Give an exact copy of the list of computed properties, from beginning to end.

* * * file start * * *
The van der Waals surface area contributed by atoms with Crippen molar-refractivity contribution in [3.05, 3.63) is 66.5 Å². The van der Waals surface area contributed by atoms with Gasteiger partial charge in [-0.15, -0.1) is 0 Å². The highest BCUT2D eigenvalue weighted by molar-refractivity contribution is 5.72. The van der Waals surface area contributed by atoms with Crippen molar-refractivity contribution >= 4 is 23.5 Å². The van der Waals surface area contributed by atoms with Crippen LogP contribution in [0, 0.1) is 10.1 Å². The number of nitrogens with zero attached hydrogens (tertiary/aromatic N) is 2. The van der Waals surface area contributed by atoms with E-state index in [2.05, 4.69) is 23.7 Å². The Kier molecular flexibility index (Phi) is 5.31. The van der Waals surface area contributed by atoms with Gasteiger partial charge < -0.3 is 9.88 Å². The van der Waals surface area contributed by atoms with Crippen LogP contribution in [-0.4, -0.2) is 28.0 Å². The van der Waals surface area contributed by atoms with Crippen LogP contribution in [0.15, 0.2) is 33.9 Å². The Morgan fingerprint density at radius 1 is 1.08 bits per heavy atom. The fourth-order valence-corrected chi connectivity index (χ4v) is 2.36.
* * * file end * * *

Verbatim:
The van der Waals surface area contributed by atoms with Crippen molar-refractivity contribution in [3.05, 3.63) is 66.5 Å². The van der Waals surface area contributed by atoms with Gasteiger partial charge in [-0.15, -0.1) is 0 Å². The highest BCUT2D eigenvalue weighted by molar-refractivity contribution is 5.72. The van der Waals surface area contributed by atoms with Crippen molar-refractivity contribution >= 4 is 23.5 Å². The van der Waals surface area contributed by atoms with Crippen LogP contribution in [0, 0.1) is 10.1 Å². The number of nitrogens with zero attached hydrogens (tertiary/aromatic N) is 2. The van der Waals surface area contributed by atoms with E-state index in [2.05, 4.69) is 23.7 Å². The Kier molecular flexibility index (Phi) is 5.31. The van der Waals surface area contributed by atoms with Gasteiger partial charge < -0.3 is 9.88 Å². The van der Waals surface area contributed by atoms with Crippen LogP contribution in [-0.4, -0.2) is 28.0 Å². The van der Waals surface area contributed by atoms with Crippen LogP contribution in [0.15, 0.2) is 33.9 Å². The Morgan fingerprint density at radius 1 is 1.08 bits per heavy atom. The fourth-order valence-corrected chi connectivity index (χ4v) is 2.36.